"I did not know he was going to offer his resignation. I cannot impose my thoughts on what his decision has been," she said during the Wednesday press conference. "Chief Magnus has been ... a great police chief for the city of Tucson," she said, saying she would "think about what he's presented to the public" in offering to leave his position.

During the press conference, Romero called for several police reforms, including "immediate notification" of fatal police incidents. "People are mad, people are disappointed, people are outraged — and rightfully so," she said.

The case has been referred to the Pima County Attorney's Office for potential prosecution of the officers, Magnus said. The chief also said he has asked the FBI to review the case.

Second death released

Tucson police also recently released information on the death of another man in custody, in March, with the information finally made public weeks after asked for an accounting of all such deaths, and more than a week after the City Council mandated "immediate" public notifications.

Damien Alvarado, 29, died after a struggle with TPD officers and two witnesses to a hit-and-run crash that Alvarado was involved in on March 22. TPD first provided information about the case to reporters on July 8. 

After the struggle with officers, in which TPD said he pulled a magazine of bullets from an officer's belt, he was hobbled with restraints called "TARP," with his hand and legs bound together behind his back.

"I can't breathe," Alvarado said several times as he was restrained on the ground — for a period on his side in the "recovery position."

The cause of death determined by the Pima County Medical Examiner was "sudden cardiac arrest due to acute methamphetamine intoxication, restraint, and dilated cardiomyopathy," officials said. 

Alvarado was pronounced dead at Banner University Medical Center at 6:30 p.m., about one hour and 15 minutes after the crash.

TPD did not immediately release full information about the case, including copies of all of the bodycam video and the department's internal administrative investigation. The press release from the department said that the internal probe, finished July 7, "determined that the officers’ use of force, including their restraint techniques, was appropriate and within policy. There were also determinations that certain officers’ comments violated policy."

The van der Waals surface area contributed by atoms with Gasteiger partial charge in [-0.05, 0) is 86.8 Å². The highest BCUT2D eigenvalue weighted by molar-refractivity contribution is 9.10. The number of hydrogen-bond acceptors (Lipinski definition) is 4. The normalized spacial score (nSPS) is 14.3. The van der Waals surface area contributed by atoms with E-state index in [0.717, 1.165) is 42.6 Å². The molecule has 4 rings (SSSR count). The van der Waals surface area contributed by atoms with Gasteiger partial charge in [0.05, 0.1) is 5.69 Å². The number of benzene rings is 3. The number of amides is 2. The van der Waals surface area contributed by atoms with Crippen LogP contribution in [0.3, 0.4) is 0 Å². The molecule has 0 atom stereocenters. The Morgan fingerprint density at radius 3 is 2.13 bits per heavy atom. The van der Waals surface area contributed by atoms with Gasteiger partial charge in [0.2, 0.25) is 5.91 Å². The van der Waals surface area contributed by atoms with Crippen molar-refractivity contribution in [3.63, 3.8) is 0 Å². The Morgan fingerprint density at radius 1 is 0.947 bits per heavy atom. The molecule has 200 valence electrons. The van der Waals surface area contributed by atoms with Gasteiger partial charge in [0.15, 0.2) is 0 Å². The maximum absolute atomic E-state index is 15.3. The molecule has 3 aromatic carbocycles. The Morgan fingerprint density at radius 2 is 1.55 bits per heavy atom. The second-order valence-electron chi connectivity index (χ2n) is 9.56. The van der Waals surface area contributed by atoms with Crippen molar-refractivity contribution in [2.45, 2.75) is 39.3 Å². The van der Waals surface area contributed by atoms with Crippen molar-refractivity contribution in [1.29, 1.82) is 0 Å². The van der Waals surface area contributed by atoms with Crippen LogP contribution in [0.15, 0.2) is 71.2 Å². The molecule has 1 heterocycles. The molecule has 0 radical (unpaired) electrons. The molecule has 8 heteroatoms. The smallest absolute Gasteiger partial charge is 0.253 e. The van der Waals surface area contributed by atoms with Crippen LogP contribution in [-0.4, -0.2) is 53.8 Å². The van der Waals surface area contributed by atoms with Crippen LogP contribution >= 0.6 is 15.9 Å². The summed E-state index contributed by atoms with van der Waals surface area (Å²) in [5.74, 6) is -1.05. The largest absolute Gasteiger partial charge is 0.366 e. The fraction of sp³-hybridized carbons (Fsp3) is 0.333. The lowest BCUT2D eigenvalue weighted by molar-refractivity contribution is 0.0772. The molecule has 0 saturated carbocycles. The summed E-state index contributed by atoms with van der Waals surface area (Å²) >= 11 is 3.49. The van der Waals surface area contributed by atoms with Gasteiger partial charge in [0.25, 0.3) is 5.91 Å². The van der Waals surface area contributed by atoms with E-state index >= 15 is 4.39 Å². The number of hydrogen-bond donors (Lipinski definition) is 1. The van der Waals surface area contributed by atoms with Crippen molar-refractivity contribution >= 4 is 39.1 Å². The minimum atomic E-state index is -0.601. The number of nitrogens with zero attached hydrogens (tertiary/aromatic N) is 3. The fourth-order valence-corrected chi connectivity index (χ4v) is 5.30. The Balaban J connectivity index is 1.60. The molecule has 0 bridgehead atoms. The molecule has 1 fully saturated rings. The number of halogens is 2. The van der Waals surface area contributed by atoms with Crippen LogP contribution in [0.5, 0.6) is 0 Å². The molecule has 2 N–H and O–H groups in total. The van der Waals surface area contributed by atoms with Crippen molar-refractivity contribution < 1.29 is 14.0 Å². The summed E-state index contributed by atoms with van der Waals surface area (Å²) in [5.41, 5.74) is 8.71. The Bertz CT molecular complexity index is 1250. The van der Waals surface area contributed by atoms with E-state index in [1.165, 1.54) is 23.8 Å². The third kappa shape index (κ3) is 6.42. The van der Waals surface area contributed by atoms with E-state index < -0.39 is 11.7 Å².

TPD did not explain what those comments by officers were, but the video released by the department includes multiple obscene statements by officers as they struggled with Alvarado on the ground. A department spokesman said that the internal investigation report could not be released yet, until the officers involved are given the opportunity to appeal their discipline. A copy of the autopsy report was provided by the Medical Examiner on Thursday morning.

Police did release a compilation of body-cam video from the incident, and a copy of the initial police report and follow-up investigation.

TPD's criminal probe of the incident had been wrapped up at the start of June, with Alvarado's family told no charges would be filed against the officers involved. However, on June 25 — the day after TPD provided reporters with some details about the April in-custody death of Ingram-Lopez — word came down from police headquarters that the case should be sent to county prosecutors for review.’s Dylan Smith contributed to this report.

This original news reporting was partly supported by the Brechner Center for Freedom of Information at the University of Florida, which awarded Sentinel Editor Dylan Smith a Brechner Reporting Fellowship to pursue in-depth journalism about government secrecy.